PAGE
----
California has enrolled into Medi-Cal more than 300,000 older immigrant adults lacking legal residency since May, but the state doesn’t know how many more might be eligible. Community workers are now searching for them.
As he takes the reins of the Senate Health, Education, Labor & Pensions Committee, the independent from Vermont and implacable champion of “Medicare for All” maps out his strategy for negotiating with Republicans — and Big Pharma.
The debt ceiling crisis facing Washington puts Medicare and other popular entitlement programs squarely on the negotiating table this year as newly empowered Republicans demand spending cuts. Meanwhile, as more Americans than ever have health insurance, the nation’s health care workforce is straining under the load. Joanne Kenen of the Johns Hopkins Bloomberg School of Public Health and Politico, Tami Luhby of CNN, and Victoria Knight of Axios join KHN’s chief Washington correspondent Julie Rovner to discuss these topics and more. Plus, for extra credit, the panelists recommend their favorite health policy stories of the week they think you should read, too.
Emergency room care left Samaria Bradford with $5,000 in medical bills. Now she has to track down and pay that debt before she can hope to enlist in the military.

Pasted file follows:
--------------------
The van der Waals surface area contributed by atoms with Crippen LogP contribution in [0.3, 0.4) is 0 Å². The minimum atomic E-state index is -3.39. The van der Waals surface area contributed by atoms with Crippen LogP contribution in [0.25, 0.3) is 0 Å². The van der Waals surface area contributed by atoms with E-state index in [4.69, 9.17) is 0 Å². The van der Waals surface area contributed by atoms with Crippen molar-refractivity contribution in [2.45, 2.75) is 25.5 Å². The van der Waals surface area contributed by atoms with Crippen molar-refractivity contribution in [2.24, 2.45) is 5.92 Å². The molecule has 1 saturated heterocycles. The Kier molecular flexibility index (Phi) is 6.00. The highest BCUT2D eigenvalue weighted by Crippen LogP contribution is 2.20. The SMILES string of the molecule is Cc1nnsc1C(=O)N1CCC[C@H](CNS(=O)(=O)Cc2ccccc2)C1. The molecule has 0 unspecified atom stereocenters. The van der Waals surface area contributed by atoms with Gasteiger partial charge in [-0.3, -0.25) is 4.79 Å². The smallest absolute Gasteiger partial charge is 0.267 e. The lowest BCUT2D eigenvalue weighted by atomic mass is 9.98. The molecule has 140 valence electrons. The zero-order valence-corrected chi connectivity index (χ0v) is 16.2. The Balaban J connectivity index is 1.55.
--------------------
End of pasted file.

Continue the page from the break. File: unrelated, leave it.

Se suponía que los ingresos por estas multas ayudarían a financiar los subsidios estatales para los californianos de ingresos medios y bajos que compran cobertura a través de Covered California.
California is collecting hundreds of millions of dollars a year in tax penalties from uninsured residents. The state was supposed to use the money to help lower costs for Californians who couldn’t afford insurance but hasn’t distributed any of the revenue it has collected — citing uncertain economic times.
For many Americans, it’s open enrollment season for 2023 health insurance. One listener asked: If you don’t have a job and are too old to be on your parents’ plan, does it make sense to rely on charity care? This episode breaks it all down.